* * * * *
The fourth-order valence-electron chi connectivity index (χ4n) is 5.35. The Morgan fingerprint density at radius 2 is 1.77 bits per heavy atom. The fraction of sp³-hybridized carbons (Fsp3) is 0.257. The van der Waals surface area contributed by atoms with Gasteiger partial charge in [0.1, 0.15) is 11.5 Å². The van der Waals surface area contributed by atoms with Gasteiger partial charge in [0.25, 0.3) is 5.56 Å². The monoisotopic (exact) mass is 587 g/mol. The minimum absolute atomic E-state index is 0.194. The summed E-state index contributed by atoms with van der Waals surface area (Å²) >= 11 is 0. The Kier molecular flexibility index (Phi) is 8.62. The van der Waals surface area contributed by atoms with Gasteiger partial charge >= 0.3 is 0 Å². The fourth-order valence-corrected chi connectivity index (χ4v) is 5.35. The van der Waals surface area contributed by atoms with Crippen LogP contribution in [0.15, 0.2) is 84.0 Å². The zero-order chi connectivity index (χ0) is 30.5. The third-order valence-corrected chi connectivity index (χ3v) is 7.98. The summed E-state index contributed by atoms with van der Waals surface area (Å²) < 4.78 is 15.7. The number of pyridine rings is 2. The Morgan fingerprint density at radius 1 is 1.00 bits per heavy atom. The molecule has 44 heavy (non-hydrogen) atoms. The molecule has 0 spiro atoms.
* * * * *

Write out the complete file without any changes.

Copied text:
The fourth-order valence-electron chi connectivity index (χ4n) is 5.35. The Morgan fingerprint density at radius 2 is 1.77 bits per heavy atom. The fraction of sp³-hybridized carbons (Fsp3) is 0.257. The van der Waals surface area contributed by atoms with Gasteiger partial charge in [0.1, 0.15) is 11.5 Å². The van der Waals surface area contributed by atoms with Gasteiger partial charge in [0.25, 0.3) is 5.56 Å². The monoisotopic (exact) mass is 587 g/mol. The minimum absolute atomic E-state index is 0.194. The summed E-state index contributed by atoms with van der Waals surface area (Å²) >= 11 is 0. The Kier molecular flexibility index (Phi) is 8.62. The van der Waals surface area contributed by atoms with Gasteiger partial charge >= 0.3 is 0 Å². The fourth-order valence-corrected chi connectivity index (χ4v) is 5.35. The van der Waals surface area contributed by atoms with Crippen LogP contribution in [0.15, 0.2) is 84.0 Å². The zero-order chi connectivity index (χ0) is 30.5. The third-order valence-corrected chi connectivity index (χ3v) is 7.98. The summed E-state index contributed by atoms with van der Waals surface area (Å²) < 4.78 is 15.7. The number of pyridine rings is 2. The Morgan fingerprint density at radius 1 is 1.00 bits per heavy atom. The molecule has 44 heavy (non-hydrogen) atoms. The molecule has 0 spiro atoms.